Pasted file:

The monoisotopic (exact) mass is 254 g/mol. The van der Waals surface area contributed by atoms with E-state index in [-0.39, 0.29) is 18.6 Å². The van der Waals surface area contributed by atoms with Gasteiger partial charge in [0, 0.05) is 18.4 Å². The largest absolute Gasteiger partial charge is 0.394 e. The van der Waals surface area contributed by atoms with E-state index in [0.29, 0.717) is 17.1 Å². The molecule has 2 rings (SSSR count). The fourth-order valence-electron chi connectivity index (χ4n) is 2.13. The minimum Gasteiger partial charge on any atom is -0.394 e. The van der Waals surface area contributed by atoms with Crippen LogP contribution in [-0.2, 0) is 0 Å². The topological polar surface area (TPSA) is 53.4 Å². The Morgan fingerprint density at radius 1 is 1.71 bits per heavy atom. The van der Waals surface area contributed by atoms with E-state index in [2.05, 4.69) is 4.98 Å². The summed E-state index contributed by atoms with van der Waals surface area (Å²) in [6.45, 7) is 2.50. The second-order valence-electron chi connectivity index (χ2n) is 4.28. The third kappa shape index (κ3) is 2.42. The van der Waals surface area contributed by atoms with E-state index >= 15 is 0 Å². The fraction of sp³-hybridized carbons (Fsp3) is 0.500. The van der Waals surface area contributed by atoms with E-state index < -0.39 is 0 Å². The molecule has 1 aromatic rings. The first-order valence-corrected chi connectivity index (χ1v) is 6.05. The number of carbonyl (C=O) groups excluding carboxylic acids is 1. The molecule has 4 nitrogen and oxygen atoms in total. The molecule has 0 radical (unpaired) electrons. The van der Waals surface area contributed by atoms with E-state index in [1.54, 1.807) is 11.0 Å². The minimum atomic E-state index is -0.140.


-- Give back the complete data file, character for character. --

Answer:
The monoisotopic (exact) mass is 254 g/mol. The van der Waals surface area contributed by atoms with E-state index in [-0.39, 0.29) is 18.6 Å². The van der Waals surface area contributed by atoms with Gasteiger partial charge in [0, 0.05) is 18.4 Å². The largest absolute Gasteiger partial charge is 0.394 e. The van der Waals surface area contributed by atoms with E-state index in [0.29, 0.717) is 17.1 Å². The molecule has 2 rings (SSSR count). The fourth-order valence-electron chi connectivity index (χ4n) is 2.13. The minimum Gasteiger partial charge on any atom is -0.394 e. The van der Waals surface area contributed by atoms with Crippen LogP contribution in [-0.2, 0) is 0 Å². The topological polar surface area (TPSA) is 53.4 Å². The Morgan fingerprint density at radius 1 is 1.71 bits per heavy atom. The van der Waals surface area contributed by atoms with E-state index in [2.05, 4.69) is 4.98 Å². The summed E-state index contributed by atoms with van der Waals surface area (Å²) in [6.45, 7) is 2.50. The second-order valence-electron chi connectivity index (χ2n) is 4.28. The third kappa shape index (κ3) is 2.42. The van der Waals surface area contributed by atoms with E-state index >= 15 is 0 Å². The fraction of sp³-hybridized carbons (Fsp3) is 0.500. The van der Waals surface area contributed by atoms with E-state index < -0.39 is 0 Å². The molecule has 1 aromatic rings. The first-order valence-corrected chi connectivity index (χ1v) is 6.05. The number of carbonyl (C=O) groups excluding carboxylic acids is 1. The molecule has 4 nitrogen and oxygen atoms in total. The molecule has 0 radical (unpaired) electrons. The van der Waals surface area contributed by atoms with E-state index in [1.54, 1.807) is 11.0 Å². The minimum atomic E-state index is -0.140.